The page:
Saskatchewan Premier Brad Wall said Friday that Manitoba's premier has joined him in opposing the hostile takeover of Potash Corporation of Saskatchewan by Australian mining giant BHP Billiton.

Wall told reporters in Toronto that Manitoba Premier Greg Selinger is onside.

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Wall announces his opposition to the PotashCorp takeover on Oct. 21 in Regina. ((CBC))

"He, too, wants us to balance a welcoming investment climate — to be open to foreign direct investment, but to be concerned about the strategic nature of the resources that we have," Wall said. 

Wall emphasized that natural resources belong to the provinces and that the premiers want to make sure their interests are represented in Ottawa when foreign companies seek to invest in Canada.

Alberta Premier Ed Stelmach joined opposition to the deal on Wednesday, and Wall said on Thursday that Quebec's Jean Charest had offered his support to Saskatchewan's position.

Wall said the other premiers agree with him that BHP ownership of PotashCorp wouldn't be of net benefit to Canadians.

He said his stance doesn't mean he's against foreign investment, but said the strategic importance of Saskatchewan's potash — about half of the world's reserves of the mineral used in fertilizer — makes this deal of special significance.

Wall first came out against the deal Oct. 21, saying it could cost the provincial treasury billions of dollars in lost royalties and taxes over a decade.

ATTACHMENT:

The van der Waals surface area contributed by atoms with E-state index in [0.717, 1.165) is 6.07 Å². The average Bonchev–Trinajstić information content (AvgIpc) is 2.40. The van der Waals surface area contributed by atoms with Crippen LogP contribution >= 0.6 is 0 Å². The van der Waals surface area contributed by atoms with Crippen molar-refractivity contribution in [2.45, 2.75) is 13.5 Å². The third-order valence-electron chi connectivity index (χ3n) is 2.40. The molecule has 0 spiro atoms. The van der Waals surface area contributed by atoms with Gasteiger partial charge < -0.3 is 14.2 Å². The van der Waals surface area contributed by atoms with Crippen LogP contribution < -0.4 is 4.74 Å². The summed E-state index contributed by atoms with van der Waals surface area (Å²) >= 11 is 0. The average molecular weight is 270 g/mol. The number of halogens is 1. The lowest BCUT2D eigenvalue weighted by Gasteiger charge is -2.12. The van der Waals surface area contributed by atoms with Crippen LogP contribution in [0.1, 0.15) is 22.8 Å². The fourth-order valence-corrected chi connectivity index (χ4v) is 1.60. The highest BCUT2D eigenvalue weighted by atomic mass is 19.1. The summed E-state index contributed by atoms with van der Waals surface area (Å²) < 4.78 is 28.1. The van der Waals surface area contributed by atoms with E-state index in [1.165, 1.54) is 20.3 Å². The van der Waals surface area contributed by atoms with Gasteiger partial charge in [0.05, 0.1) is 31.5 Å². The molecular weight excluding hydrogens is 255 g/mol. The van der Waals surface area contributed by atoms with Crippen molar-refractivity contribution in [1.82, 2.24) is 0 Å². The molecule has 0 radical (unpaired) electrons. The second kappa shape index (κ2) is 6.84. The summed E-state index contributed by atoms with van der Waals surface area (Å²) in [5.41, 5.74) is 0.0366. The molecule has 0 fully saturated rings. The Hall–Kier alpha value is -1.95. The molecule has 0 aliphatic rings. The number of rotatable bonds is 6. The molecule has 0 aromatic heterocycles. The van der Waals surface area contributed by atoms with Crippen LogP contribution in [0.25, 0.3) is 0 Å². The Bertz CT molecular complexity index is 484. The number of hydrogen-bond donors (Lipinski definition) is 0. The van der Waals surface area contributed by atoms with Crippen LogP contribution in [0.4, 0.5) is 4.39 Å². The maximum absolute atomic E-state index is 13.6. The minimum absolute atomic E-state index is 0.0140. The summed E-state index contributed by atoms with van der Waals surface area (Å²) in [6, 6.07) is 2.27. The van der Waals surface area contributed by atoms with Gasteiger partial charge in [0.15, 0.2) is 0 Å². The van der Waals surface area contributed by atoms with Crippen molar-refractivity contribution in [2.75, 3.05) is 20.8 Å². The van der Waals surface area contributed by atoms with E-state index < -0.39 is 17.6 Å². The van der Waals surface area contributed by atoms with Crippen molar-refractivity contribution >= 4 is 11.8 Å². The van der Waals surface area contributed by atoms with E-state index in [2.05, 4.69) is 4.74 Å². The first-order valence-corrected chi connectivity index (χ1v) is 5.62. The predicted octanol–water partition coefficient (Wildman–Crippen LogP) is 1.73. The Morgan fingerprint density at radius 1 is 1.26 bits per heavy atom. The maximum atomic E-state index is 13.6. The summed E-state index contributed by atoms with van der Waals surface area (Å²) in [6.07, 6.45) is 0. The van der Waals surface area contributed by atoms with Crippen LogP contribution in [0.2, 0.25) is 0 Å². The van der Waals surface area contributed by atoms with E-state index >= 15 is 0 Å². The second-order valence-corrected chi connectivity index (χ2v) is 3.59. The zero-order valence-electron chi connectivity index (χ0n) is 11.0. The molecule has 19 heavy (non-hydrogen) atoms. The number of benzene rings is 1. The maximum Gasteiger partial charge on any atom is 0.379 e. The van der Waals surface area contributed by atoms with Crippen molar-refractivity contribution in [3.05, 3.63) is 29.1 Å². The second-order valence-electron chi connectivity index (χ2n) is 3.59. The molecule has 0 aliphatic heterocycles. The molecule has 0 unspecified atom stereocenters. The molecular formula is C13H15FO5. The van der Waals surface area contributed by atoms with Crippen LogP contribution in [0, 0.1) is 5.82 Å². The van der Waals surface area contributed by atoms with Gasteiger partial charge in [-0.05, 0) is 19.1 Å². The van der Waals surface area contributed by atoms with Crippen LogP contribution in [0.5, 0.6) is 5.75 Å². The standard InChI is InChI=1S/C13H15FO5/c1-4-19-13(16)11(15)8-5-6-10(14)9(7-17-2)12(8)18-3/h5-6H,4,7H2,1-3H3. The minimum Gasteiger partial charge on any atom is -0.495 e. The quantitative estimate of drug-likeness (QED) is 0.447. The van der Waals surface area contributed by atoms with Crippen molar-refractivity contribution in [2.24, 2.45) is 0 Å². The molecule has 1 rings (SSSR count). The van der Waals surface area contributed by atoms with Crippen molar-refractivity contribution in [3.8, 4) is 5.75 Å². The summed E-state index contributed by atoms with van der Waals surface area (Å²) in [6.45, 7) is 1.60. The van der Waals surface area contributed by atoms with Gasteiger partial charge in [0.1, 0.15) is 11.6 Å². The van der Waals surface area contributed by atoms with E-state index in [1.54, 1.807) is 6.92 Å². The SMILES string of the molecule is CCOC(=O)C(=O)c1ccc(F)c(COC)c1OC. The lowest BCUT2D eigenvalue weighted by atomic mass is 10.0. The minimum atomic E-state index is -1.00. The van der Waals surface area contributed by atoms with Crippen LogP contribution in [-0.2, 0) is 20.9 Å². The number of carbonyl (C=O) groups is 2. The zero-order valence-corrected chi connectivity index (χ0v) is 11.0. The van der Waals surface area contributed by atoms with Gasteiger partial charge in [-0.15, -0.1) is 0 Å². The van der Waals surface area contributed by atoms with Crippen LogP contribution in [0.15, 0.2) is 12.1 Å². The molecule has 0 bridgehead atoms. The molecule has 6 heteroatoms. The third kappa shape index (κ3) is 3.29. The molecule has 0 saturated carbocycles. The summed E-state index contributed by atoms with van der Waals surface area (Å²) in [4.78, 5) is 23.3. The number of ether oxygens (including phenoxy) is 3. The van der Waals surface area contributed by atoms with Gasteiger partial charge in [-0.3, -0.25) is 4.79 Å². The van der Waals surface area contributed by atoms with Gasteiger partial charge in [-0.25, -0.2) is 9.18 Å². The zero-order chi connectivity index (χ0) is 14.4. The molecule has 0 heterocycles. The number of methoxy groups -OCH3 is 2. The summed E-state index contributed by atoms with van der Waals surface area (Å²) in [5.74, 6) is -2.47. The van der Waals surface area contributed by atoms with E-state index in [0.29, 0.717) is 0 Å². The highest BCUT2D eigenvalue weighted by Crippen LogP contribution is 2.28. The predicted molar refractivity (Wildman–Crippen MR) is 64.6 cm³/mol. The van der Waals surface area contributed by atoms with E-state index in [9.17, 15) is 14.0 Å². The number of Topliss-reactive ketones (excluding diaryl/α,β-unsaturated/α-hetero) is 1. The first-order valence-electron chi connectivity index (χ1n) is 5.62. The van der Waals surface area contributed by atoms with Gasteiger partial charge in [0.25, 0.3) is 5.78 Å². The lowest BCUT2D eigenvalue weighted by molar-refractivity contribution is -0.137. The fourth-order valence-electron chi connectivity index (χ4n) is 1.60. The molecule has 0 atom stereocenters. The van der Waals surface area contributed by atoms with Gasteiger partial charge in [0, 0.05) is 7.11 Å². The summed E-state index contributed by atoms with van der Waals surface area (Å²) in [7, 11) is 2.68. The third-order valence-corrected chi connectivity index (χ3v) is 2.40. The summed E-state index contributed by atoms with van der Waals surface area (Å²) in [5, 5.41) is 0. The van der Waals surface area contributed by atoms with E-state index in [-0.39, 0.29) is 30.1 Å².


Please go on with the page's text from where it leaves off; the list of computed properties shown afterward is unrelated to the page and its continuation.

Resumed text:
Also Friday, federal Industry Minister Tony Clement said he won't extend Wednesday's deadline for deciding whether to disallow the takeover.

Ottawa is considering whether the proposed deal, valued at $38.6 billion US, or $130 a share, meets the requirements of the Investment Canada Act by providing net benefits to Canada.

Spoken with 15 bidders

Meanwhile, PotashCorp disclosed in a regulatory filing that it has spoken to 15 "financial and state-sponsored potential bidders or investors" about making a competing bid for the company.

"The PotashCorp board believes that there is a real and substantial probability that alternatives to the BHP offer will emerge that will increase shareholder choice and enhance shareholder value," the company said in a filing with Saskatchewan's securities regulator.

Earlier, federal New Democrat Leader Jack Layton repeated his call for a change to the act to make the review process of foreign takeovers transparent.

The review is held behind closed doors, and Layton called on Prime Minister Stephen Harper to support an NDP motion to be tabled next week that calls for the foreign investment review process to be open.

"If the government decides to give BHP the green light here, nobody is going to know why," Layton said at a news conference. "They don't have to tell us, and that's wrong."

Potash shares closed up $1.50, or one per cent, at $147.50 on the Toronto Stock Exchange Friday.

With files from The Canadian Press